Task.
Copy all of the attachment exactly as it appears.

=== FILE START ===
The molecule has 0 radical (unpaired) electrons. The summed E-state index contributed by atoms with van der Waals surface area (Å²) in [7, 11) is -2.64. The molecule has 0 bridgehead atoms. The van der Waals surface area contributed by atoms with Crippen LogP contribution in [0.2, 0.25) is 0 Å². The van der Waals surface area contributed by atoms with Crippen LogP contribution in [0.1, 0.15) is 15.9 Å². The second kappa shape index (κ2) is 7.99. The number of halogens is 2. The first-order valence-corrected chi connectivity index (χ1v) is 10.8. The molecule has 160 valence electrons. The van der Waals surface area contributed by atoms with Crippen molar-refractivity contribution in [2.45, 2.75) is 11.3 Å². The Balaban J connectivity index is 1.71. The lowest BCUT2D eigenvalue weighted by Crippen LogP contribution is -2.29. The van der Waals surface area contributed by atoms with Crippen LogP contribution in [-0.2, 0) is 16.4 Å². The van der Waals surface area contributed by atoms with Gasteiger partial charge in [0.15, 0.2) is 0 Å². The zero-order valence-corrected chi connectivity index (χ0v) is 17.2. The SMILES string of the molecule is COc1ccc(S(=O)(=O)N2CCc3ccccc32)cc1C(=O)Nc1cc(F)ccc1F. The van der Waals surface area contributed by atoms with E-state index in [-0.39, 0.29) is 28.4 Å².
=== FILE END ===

The molecule has 0 radical (unpaired) electrons. The summed E-state index contributed by atoms with van der Waals surface area (Å²) in [7, 11) is -2.64. The molecule has 0 bridgehead atoms. The van der Waals surface area contributed by atoms with Crippen LogP contribution in [0.2, 0.25) is 0 Å². The van der Waals surface area contributed by atoms with Crippen LogP contribution in [0.1, 0.15) is 15.9 Å². The second kappa shape index (κ2) is 7.99. The number of halogens is 2. The first-order valence-corrected chi connectivity index (χ1v) is 10.8. The molecule has 160 valence electrons. The van der Waals surface area contributed by atoms with Crippen molar-refractivity contribution in [2.45, 2.75) is 11.3 Å². The Balaban J connectivity index is 1.71. The lowest BCUT2D eigenvalue weighted by Crippen LogP contribution is -2.29. The van der Waals surface area contributed by atoms with Crippen LogP contribution in [-0.2, 0) is 16.4 Å². The van der Waals surface area contributed by atoms with Gasteiger partial charge in [0.15, 0.2) is 0 Å². The zero-order valence-corrected chi connectivity index (χ0v) is 17.2. The SMILES string of the molecule is COc1ccc(S(=O)(=O)N2CCc3ccccc32)cc1C(=O)Nc1cc(F)ccc1F. The van der Waals surface area contributed by atoms with E-state index in [-0.39, 0.29) is 28.4 Å².